You can choose one of five different drum kits – each with different sounds. Unfortunately, the app doesn’t explain what they are.
When I first tried the app, I was sitting next to my wife. I didn’t want to bother her, so I hooked up my TaoTronics SoundLiberty 79 earbuds and received this message:
How bad could it be, right? I can answer that in one word – awful. I expect that it is due to somewhat overwhelming the Bluetooth system on the device but between the drumstick sound being delayed and skips or delays in the music, the music and drum sounds came across like a badly dubbed martial arts film from the 70s. I also tried using my Tronsmart Element Force Bluetooth speaker and had the same results. I reluctantly hooked up the USB-C wired earbuds that came with my Samsung Galaxy S20 Ultra and wow – what a difference. Everything was in sync and sounded much better. I should also note that the app tells you it will sound better with wired headphones even if you’re using the device’s speakers. While the sync issues aren’t as bad as when using Bluetooth sound devices, there was still an occasional sync issue, so wired headphones seem to be a necessity. I find that kind of ironic for wireless drumsticks. But, it should be noted that when you do have headphones plugged in, using the drumsticks is 100% silent. That’s the big draw with these drumsticks, and it works surprisingly well.
Opening the app gives you options. The app supports drumsticks, a floor pedal for the drums, and a guitar pick. I was only sent the drumsticks.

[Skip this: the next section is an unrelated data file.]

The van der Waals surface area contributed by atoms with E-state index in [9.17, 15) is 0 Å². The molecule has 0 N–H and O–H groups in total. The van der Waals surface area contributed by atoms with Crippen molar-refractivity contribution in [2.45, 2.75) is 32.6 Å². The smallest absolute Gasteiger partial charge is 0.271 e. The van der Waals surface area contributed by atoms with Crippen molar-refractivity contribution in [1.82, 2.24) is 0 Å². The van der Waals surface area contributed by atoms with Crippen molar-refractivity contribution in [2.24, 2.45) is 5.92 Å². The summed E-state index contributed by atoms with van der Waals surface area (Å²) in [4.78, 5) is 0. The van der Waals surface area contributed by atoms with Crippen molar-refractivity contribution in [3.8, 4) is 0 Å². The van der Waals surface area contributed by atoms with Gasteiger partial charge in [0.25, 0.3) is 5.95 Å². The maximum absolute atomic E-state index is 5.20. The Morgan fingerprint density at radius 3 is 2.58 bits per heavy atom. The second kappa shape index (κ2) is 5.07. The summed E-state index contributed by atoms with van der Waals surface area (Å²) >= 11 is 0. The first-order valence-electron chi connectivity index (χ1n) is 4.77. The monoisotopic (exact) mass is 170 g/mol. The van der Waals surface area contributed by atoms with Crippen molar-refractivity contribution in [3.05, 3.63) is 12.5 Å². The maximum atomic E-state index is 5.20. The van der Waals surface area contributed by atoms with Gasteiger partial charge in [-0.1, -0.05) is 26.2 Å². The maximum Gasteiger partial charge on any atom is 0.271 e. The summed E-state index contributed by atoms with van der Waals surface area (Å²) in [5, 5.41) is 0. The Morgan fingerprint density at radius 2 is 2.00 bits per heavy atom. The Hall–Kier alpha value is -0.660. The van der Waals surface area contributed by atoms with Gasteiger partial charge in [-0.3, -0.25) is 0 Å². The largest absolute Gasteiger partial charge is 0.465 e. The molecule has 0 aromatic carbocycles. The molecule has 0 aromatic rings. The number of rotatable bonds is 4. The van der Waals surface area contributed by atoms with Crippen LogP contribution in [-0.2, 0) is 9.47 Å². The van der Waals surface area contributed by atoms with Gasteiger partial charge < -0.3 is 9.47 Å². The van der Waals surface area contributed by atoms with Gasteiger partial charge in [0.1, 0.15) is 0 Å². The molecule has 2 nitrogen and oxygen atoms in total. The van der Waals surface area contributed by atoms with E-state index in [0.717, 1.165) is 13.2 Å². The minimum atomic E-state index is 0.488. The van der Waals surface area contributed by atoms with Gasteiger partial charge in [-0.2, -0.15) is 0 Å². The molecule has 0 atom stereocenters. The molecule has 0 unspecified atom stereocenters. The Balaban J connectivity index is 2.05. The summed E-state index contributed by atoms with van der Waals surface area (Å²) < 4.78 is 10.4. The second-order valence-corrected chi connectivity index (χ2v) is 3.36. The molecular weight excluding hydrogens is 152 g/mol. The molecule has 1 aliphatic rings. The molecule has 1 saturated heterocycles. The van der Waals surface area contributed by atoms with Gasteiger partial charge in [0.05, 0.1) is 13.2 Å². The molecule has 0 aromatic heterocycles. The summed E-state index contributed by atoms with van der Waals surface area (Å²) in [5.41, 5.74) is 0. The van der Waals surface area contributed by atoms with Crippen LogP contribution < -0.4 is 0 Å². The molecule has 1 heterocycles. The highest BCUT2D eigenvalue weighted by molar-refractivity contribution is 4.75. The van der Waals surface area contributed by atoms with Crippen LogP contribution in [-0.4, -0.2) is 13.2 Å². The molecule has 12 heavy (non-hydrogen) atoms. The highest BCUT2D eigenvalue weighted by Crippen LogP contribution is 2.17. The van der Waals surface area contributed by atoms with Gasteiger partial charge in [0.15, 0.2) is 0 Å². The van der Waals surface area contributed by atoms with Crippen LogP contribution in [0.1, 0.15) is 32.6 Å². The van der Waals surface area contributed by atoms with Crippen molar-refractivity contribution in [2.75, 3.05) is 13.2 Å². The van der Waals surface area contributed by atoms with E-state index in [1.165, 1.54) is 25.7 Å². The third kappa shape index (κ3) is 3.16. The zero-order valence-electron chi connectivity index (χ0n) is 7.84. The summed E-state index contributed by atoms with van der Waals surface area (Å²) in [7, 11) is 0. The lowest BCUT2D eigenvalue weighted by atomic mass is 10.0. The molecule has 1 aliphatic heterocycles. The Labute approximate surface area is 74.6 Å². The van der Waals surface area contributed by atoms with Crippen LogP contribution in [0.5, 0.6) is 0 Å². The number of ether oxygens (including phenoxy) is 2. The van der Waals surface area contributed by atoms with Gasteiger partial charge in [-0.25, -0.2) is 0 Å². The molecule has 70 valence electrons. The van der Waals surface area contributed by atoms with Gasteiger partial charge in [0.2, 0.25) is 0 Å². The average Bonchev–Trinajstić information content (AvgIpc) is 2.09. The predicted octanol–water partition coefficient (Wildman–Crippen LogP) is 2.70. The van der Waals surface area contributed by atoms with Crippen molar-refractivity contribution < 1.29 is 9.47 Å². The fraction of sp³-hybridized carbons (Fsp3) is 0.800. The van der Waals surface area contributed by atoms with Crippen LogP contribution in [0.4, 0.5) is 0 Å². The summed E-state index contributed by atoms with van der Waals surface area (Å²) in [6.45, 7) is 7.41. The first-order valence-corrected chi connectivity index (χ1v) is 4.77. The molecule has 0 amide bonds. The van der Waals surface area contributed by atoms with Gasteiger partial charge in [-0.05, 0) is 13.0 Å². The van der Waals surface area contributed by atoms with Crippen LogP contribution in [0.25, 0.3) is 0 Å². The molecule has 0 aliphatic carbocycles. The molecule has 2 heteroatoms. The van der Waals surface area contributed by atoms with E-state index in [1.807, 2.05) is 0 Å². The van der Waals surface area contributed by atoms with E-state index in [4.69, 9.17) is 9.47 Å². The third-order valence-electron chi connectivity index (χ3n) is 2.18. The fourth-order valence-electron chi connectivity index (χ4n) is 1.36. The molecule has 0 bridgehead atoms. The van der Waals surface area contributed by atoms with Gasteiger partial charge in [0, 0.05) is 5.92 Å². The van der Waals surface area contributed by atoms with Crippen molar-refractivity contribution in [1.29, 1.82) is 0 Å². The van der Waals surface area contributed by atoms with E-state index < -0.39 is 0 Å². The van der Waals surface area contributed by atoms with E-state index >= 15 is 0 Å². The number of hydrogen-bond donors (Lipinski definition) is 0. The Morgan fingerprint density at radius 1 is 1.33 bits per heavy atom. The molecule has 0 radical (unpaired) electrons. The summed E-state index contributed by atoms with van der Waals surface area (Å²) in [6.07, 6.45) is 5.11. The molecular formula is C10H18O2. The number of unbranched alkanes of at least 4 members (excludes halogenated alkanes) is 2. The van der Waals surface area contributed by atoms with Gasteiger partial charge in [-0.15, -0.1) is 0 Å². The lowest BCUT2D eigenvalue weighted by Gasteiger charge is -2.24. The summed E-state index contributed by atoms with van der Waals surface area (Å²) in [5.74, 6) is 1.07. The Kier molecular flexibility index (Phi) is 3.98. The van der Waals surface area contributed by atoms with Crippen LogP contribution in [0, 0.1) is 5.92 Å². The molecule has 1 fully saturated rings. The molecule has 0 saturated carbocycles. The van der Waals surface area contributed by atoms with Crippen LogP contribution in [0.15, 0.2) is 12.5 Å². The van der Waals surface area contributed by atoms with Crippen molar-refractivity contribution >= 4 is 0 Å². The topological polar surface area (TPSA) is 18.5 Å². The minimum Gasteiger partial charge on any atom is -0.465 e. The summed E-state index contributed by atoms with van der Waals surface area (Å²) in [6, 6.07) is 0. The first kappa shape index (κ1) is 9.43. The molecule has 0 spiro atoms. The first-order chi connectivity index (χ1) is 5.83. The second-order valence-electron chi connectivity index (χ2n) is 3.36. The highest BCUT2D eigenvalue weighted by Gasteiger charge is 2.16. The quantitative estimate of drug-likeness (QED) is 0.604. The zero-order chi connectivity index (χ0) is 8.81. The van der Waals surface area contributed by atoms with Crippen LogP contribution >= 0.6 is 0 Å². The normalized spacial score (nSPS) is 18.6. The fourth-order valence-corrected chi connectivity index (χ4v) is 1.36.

Clicking on the drums brings up a virtual drumset.
You hold the sticks facing forward and level and press the power buttons to calibrate the sticks. From that point on, the app will move the drumsticks as you do.
The center drum is the bass drum. Orienting the sticks about 45-degrees to the right gives you access to the snare. 45-degrees to the left is the closed high-hat. About 45-degrees up and to the right is the high tom and to the left is the crash cymbal.
In the Android app, you can train, play a game by clicking on the game controller icon or practice by clicking on the music icon. The IOS version can also give you access to your Apple Music account so you can drum along with your music.
Again, the Android version is lacking.
Practice mode steps you through increasingly difficult and more complicated beats.
Game mode is very much like Rock Band.
At the end of the song, you get a score, so you can determine if you’re getting better. You get more points for perfect hits, again, like Rock Band.
In the Android app, several of the songs were in Chinese. The IOS app had English songs that I was familiar with.
What I like
- Visually interesting and fun
- They seem to be well-made and are very comfortable to hold and use
- Good battery life
- Very responsive to motion and relative position
- The game is fun
- When used with wired headphones, the sound is well-synced and they are silent
What I’d change
- Android app needs some work
- Firmware updates need to be aware of the current version
- Better synchronization to allow for Bluetooth speaker/headphone use
I liked the AeroBand PocketDrum more than I expected. They work surprisingly well and the haptic feedback feels pretty good, even if it doesn’t feel like actually hitting a drum. The motion sensitivity was fairly accurate but does take a little getting used to. Perhaps it would be more natural if I was actually a drummer.
One thing that is missing from a real drumset is a foot pedal, but AeroBand also sells PocketGuitar. PocketGuitar can be used as foot sensors that control the kick/bass drum in PocketDrum. That would enhance the drum experience.
If you’re a drummer and are in a situation where a full-sized and full-volume drumset isn’t in the cards, I’d recommend taking a look at PocketDrum. It might fill that gap for you and give you that drumming satisfaction without alienating the neighbors or your spouse.